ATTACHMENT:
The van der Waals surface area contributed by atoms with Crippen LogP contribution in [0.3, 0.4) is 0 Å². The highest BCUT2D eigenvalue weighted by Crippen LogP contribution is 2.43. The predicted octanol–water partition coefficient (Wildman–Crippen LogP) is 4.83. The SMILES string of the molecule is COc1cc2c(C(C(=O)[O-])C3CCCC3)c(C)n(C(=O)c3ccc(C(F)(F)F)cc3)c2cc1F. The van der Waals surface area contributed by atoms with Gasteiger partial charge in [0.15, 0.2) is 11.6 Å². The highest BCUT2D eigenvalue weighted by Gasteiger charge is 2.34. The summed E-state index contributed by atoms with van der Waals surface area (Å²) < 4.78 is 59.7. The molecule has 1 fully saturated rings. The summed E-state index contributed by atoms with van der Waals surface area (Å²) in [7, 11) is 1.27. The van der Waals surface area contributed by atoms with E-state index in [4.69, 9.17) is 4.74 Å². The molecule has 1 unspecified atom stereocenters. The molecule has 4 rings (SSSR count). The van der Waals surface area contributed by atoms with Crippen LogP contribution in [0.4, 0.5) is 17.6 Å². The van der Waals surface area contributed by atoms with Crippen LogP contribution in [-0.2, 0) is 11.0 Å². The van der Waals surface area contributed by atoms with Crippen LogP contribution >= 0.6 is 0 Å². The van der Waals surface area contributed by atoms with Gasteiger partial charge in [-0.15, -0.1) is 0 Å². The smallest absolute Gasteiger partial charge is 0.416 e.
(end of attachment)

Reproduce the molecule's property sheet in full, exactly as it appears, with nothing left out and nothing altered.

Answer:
The van der Waals surface area contributed by atoms with Crippen LogP contribution in [0.3, 0.4) is 0 Å². The highest BCUT2D eigenvalue weighted by Crippen LogP contribution is 2.43. The predicted octanol–water partition coefficient (Wildman–Crippen LogP) is 4.83. The SMILES string of the molecule is COc1cc2c(C(C(=O)[O-])C3CCCC3)c(C)n(C(=O)c3ccc(C(F)(F)F)cc3)c2cc1F. The van der Waals surface area contributed by atoms with Gasteiger partial charge in [0.15, 0.2) is 11.6 Å². The highest BCUT2D eigenvalue weighted by Gasteiger charge is 2.34. The summed E-state index contributed by atoms with van der Waals surface area (Å²) < 4.78 is 59.7. The molecule has 1 fully saturated rings. The summed E-state index contributed by atoms with van der Waals surface area (Å²) in [7, 11) is 1.27. The van der Waals surface area contributed by atoms with E-state index in [4.69, 9.17) is 4.74 Å². The molecule has 1 unspecified atom stereocenters. The molecule has 4 rings (SSSR count). The van der Waals surface area contributed by atoms with Crippen LogP contribution in [0.4, 0.5) is 17.6 Å². The van der Waals surface area contributed by atoms with Crippen LogP contribution in [-0.2, 0) is 11.0 Å². The van der Waals surface area contributed by atoms with Crippen LogP contribution >= 0.6 is 0 Å². The van der Waals surface area contributed by atoms with Gasteiger partial charge in [-0.15, -0.1) is 0 Å². The smallest absolute Gasteiger partial charge is 0.416 e.